However, Roland quickly changed his mind and signed with the New York Giants a week later. He also got some payback when the one-win Giants beat the Cards 24-13 at the Yale Bowl. Roland contributed 97 yards of offense and scored a fourth quarter touchdown to put the game away.
“It gave me a lot of personal satisfaction to show the Cardinals I can still play football,” said Roland after the game. “It was kind of fun out there. The Cardinals and I would chit-chat while I was on the field. They’d tell me how much they missed me.”
Johnny Roland would retire at the end of the 1973 season. However, he wouldn’t be out of football long.
A COACH IS BORN
With his playing days behind him, Johnny Roland joined his old Mizzou coach Dan Devine as an assistant with the Packers in March 1974.
“I felt this would be an excellent opportunity to see if I would like to stay in football in a coaching or administrative capacity,” Roland told the Green Bay Press Gazette. This opportunity might not be available in a year or two.”
Roland would go on to a long coaching career in the NFL. He worked three seasons under Dick Vermeil in Philadelphia and ten seasons for Mike Ditka in Chicago where he earned a Super Bowl Ring. Roland also coached for the New York Jets, St. Louis Rams and New Orleans Saints.
Roland is the only person to coach the NFL’s two all-time leading rushers in Emmitt Smith and Walter Payton. He also coached Neal Anderson, Wilbert Montgomery and Jerome Bettis.
But Roland never got his dream job. Head coach of a National Football League team.
“Give me an opportunity,” he told the St. Louis Post Dispatch in 1987. “If I don’t succeed, fire me… I’ve read statements where the owners are afraid of hiring a black head coach and then having to fire him. They say there would be a social uprising. A lot of white coaches who can’t get the job done are fired, and there are no uprisings.”
There were reports that Walter Payton was going to hire Roland as head coach of the St. Louis expansion team in 1995, but those teams went to Carolina and Jacksonville.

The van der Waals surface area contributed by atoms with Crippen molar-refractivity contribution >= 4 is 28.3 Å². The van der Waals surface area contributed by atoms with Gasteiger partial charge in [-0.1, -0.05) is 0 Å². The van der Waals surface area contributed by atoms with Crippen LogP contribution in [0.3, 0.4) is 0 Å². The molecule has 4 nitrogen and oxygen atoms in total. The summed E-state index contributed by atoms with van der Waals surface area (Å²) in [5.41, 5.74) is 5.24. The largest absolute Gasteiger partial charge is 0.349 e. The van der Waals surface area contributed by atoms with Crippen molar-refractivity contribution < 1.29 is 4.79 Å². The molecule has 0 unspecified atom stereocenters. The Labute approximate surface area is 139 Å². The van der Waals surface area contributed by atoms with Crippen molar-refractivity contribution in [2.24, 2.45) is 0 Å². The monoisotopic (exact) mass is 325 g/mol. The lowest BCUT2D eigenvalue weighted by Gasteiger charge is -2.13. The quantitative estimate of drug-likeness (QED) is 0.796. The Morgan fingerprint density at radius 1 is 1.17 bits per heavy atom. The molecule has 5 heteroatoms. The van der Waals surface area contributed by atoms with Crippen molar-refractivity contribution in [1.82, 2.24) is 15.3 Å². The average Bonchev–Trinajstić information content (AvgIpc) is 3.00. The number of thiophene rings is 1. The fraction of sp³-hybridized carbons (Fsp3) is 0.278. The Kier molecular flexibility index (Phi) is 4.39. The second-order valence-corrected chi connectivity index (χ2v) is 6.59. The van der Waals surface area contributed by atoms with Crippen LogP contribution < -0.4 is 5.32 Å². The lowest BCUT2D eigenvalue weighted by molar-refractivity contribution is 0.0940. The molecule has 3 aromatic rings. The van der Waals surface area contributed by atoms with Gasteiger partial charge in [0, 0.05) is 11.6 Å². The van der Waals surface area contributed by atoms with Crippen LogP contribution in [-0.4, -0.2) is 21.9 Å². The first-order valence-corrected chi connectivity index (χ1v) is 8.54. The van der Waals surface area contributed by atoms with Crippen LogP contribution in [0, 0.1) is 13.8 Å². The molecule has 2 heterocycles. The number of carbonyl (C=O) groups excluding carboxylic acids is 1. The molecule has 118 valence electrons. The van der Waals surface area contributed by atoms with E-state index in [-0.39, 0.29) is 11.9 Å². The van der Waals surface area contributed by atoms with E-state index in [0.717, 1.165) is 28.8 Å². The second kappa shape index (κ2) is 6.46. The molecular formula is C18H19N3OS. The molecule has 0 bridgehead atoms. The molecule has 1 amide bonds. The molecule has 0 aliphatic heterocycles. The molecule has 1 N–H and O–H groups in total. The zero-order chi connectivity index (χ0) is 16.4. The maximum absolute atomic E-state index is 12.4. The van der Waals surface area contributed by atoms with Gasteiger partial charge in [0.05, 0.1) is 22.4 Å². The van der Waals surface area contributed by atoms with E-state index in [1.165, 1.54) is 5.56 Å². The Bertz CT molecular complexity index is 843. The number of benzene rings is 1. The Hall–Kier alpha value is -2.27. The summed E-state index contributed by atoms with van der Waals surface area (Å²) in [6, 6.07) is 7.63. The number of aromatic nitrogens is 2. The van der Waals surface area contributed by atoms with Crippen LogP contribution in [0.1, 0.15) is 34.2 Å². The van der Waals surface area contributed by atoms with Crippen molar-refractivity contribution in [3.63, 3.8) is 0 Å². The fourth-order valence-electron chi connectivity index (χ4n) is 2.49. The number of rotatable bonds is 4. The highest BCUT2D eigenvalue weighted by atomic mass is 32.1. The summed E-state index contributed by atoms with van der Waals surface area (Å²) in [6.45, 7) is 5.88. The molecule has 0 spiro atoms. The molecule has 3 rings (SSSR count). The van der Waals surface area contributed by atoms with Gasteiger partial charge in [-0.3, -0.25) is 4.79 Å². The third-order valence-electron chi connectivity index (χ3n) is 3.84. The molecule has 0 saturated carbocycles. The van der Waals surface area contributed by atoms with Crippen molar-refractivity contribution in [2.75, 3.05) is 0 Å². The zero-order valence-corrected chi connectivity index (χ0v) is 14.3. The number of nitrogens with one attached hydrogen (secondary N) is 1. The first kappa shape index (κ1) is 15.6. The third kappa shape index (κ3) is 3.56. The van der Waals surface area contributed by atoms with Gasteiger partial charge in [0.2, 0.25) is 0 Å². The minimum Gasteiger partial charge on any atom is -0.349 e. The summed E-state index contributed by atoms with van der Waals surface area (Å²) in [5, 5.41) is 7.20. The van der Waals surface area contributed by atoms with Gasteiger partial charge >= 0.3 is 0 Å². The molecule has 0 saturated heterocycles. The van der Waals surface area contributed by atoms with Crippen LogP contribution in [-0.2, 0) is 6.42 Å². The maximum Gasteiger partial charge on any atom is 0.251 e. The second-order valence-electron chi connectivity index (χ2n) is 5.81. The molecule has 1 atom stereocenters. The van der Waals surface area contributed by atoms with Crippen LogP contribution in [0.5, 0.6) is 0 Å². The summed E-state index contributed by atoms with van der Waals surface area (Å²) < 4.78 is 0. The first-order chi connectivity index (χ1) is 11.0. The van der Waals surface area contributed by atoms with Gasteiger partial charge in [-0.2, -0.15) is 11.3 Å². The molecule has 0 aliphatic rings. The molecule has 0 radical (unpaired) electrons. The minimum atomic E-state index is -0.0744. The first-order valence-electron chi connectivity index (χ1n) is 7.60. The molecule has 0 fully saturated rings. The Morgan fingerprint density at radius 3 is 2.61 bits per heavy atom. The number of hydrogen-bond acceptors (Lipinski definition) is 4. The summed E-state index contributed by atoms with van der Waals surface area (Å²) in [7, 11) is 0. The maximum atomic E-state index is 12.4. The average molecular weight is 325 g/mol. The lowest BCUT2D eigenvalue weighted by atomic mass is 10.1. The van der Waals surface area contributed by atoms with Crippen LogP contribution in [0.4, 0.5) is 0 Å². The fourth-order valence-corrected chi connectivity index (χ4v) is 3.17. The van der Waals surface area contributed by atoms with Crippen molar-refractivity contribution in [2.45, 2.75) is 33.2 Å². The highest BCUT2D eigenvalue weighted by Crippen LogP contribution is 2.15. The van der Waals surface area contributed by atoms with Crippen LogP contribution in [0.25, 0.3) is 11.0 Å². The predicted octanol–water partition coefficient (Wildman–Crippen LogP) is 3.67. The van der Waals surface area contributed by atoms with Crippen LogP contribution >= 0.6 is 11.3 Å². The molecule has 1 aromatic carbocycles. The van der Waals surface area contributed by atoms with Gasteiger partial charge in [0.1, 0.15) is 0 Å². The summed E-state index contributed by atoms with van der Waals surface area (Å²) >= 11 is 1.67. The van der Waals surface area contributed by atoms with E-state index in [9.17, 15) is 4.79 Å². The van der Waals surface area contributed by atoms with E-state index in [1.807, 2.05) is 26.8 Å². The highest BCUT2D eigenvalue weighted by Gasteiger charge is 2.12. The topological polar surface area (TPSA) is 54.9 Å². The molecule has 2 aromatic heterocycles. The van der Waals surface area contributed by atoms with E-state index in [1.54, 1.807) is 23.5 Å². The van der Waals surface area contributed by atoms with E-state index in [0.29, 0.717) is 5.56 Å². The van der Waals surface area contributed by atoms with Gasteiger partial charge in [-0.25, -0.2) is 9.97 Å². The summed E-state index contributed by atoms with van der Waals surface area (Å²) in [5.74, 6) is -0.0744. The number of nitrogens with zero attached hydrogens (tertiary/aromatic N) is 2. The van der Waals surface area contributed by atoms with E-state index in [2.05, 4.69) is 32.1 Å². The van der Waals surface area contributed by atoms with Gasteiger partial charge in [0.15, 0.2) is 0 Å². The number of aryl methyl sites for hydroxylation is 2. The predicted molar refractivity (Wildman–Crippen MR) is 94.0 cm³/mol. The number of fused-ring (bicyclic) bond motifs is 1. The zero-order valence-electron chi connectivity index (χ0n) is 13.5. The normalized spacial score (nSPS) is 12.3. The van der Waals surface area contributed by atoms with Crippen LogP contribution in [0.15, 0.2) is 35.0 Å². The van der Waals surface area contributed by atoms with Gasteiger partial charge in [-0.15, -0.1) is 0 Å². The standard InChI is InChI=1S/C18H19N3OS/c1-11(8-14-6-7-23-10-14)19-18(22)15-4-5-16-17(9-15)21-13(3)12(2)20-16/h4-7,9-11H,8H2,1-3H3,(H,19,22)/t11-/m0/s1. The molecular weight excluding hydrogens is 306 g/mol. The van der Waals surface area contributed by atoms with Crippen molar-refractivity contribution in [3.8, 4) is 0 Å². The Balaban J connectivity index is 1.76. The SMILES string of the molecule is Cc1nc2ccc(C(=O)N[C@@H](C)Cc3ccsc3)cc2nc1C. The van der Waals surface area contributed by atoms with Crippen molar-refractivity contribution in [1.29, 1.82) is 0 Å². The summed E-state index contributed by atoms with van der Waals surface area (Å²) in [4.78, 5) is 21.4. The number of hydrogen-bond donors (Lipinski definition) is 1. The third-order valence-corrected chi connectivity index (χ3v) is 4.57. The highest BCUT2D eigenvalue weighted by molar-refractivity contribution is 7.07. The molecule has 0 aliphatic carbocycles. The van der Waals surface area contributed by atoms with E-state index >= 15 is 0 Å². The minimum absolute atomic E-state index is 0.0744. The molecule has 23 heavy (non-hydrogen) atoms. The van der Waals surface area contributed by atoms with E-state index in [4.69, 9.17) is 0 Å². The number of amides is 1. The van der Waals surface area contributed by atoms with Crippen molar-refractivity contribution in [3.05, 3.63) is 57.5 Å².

Roland finally hung it up after coaching with the New Orleans Saints in 2005. He never got his dream job, but there was no question that he left his mark on the NFL. Eight years as a player and 30 years in coaching.
HALL OF FAME
After being passed over numerous times, Johnny Roland was finally inducted into the College Football Hall of Fame in 1998. It was long overdue.
“I received a Federal Express Letter from the Hall of Fame about a week ago,” Roland told Jeff Gordon of the St. louis Post Dispatch. “I was stunned when I read it and found out what it was.”
Roland is also a member of the Missouri and St. Louis Sports Hall of Fames.
Johnny Roland still calls St. Louis home. He stays busy playing golf and spending time with friends and family, which includes his 98-year-old mother who still lives in Corpus Christi.
Anyone who knows Johnny Roland will tell you the same thing. He treats everyone he meets like he’s known them their entire lives.
“Your life can be made or broken by the reputation you leave with other people,” John Roland Jr. recently told the Columbia Missourian. “Putting others before yourself. My father did that. That’s the type of legacy I want to hold myself to. That’s the type of legacy I want to pass down to my kids. That’s how you should handle your life.”
“My dad kind of was a big deal, and he still is a big deal to some folk.”